HWS Scholars Join Religious Studies Symposium – Hobart and William Smith Colleges \
The HWS Update

HWS Scholars Join Religious Studies Symposium

This week, four Hobart and William Smith faculty members are among 60 scholars participating in the international symposium, “Sacred Texts and Human Contexts: Nature and Environment in World Religions,” designed to explore issues relating to how religions have or should respond to the environmental crisis of the 21st century.

The participating HWS faculty are Associate Professor of Religious Studies Etin Anwar, Associate Professor of Religious Studies Shalahudin Kafrawi, Associate Professor of Religious Studies Richard Salter ’86, P’15, and Professor of Geoscience Nan Crystal Arens. HWS, the HWS Religious Studies Department and the Brian and Jean Hickey Center for Interfaith Studies and Dialogue at Nazareth College are sponsoring the gathering.

The conference intends to elaborate on how world religions have viewed and interpreted sacred texts throughout their respective histories – with particular reference to nature and the environment – and how some are reconsidering their religious and spiritual teachings about nature and the environment in light of the increasing threats to the environment. The topics are determined by attendees and panelists, with questions raised such as: “How do the religions integrate the discoveries of science with the teachings of the tradition with respect to issues of the environment?” and “Do the sacred texts declare any actions to be immoral regarding dealing with nature and environment?”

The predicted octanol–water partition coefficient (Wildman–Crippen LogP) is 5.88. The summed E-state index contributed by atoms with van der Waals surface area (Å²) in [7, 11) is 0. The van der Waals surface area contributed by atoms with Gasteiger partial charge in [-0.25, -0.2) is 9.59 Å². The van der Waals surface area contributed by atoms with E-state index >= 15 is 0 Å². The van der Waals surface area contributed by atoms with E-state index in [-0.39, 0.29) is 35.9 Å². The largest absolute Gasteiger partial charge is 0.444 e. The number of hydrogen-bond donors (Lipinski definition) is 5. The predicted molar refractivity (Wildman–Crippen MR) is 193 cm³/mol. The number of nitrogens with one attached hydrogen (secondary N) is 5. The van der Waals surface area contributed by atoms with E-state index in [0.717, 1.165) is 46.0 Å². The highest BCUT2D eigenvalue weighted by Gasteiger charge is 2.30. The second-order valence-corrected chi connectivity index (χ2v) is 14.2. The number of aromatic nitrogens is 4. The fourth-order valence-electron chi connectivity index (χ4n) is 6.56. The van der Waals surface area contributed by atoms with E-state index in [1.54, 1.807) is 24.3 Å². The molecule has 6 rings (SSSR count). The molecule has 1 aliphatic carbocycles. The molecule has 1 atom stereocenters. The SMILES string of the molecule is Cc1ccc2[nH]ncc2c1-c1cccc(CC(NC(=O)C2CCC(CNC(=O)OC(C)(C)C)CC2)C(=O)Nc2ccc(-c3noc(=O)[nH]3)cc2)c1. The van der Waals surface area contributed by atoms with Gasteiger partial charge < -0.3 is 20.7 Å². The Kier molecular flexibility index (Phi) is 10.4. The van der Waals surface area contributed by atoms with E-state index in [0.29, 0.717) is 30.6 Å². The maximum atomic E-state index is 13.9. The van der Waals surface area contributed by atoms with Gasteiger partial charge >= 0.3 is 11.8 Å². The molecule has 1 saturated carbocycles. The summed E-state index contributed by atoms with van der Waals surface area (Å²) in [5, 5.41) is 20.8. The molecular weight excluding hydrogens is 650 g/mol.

At the symposium, HWS Provost and Dean of Faculty Titi Ufomata gave a welcome address on behalf of the Colleges. Arens will deliver the address, “In the Beginning: Earth’s Early History and the Meaning of Environmental Change.”

On the second day of the conference, Salter will moderate the panel, “Critical Approaches to Environment and Faith Traditions I,” which will feature Kafrawi, who is presenting, “Subjection of Nature in the Medieval Commentaries of the Qur’an.” During another session, Anwar will moderate the panel, “Understanding the Relationship between Nature and Human,” which will include a presentation by Salter, “Voices on the Environment in the Hebrew Bible & New Testament.”

The conference’s third day will begin with a session on environmental ethics featuring a presentation by Anwar on the ethics of al-Wasatiyyah and climate change.

On the final day, 15 conference guests will visit HWS, Geneva and other local historic sites. At the Colleges, Associate Professor and Chair of Environmental Studies Darrin Magee will offer a talk and lead a Seneca Lake excursion on the 65-foot William Scandling research vessel. There will also be a campus tour.

Religious Studies credits the Office of the Provost and William Scandling research vessel for their efforts.

Anwar, Salter and HWS Professor of Religious Studies Michael Dobkowski served on the Conference Planning Committee, along with administrators and faculty from Nazareth. The conference’s location in Western New York is of significance considering the area’s interfaith activity and residents’ interest in environmental preservation and commitment to sustainable practices.

For more information about the symposium, visit: https://www2.naz.edu/interfaith/programs/academic-conferences/sacred-texts-human-contexts/

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